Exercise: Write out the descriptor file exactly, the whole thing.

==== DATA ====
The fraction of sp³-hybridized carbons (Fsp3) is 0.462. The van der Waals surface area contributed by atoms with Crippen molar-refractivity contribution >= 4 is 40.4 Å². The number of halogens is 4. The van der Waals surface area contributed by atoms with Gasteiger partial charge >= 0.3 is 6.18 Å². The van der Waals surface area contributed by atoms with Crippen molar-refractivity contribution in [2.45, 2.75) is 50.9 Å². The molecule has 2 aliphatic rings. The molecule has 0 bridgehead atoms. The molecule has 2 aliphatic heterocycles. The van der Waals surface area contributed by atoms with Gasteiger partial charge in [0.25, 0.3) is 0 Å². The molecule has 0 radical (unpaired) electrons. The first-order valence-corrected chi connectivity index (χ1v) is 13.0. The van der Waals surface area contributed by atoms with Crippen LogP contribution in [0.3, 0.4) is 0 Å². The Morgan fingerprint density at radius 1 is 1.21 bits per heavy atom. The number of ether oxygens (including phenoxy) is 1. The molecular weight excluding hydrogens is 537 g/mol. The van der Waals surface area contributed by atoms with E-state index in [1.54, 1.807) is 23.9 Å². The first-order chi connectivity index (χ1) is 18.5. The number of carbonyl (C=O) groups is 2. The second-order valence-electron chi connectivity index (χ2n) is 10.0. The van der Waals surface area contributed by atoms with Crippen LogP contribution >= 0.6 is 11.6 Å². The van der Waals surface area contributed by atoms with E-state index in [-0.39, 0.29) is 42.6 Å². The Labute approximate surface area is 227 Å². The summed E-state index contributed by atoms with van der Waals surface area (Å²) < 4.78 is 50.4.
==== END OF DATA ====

The fraction of sp³-hybridized carbons (Fsp3) is 0.462. The van der Waals surface area contributed by atoms with Crippen molar-refractivity contribution >= 4 is 40.4 Å². The number of halogens is 4. The van der Waals surface area contributed by atoms with Gasteiger partial charge >= 0.3 is 6.18 Å². The van der Waals surface area contributed by atoms with Crippen molar-refractivity contribution in [2.45, 2.75) is 50.9 Å². The molecule has 2 aliphatic rings. The molecule has 0 bridgehead atoms. The molecule has 2 aliphatic heterocycles. The van der Waals surface area contributed by atoms with Gasteiger partial charge in [0.25, 0.3) is 0 Å². The molecule has 0 radical (unpaired) electrons. The first-order valence-corrected chi connectivity index (χ1v) is 13.0. The van der Waals surface area contributed by atoms with Crippen LogP contribution in [0.3, 0.4) is 0 Å². The Morgan fingerprint density at radius 1 is 1.21 bits per heavy atom. The number of ether oxygens (including phenoxy) is 1. The molecular weight excluding hydrogens is 537 g/mol. The van der Waals surface area contributed by atoms with E-state index in [1.54, 1.807) is 23.9 Å². The first-order chi connectivity index (χ1) is 18.5. The number of carbonyl (C=O) groups is 2. The second-order valence-electron chi connectivity index (χ2n) is 10.0. The van der Waals surface area contributed by atoms with Crippen LogP contribution >= 0.6 is 11.6 Å². The van der Waals surface area contributed by atoms with E-state index in [-0.39, 0.29) is 42.6 Å². The Labute approximate surface area is 227 Å². The summed E-state index contributed by atoms with van der Waals surface area (Å²) < 4.78 is 50.4.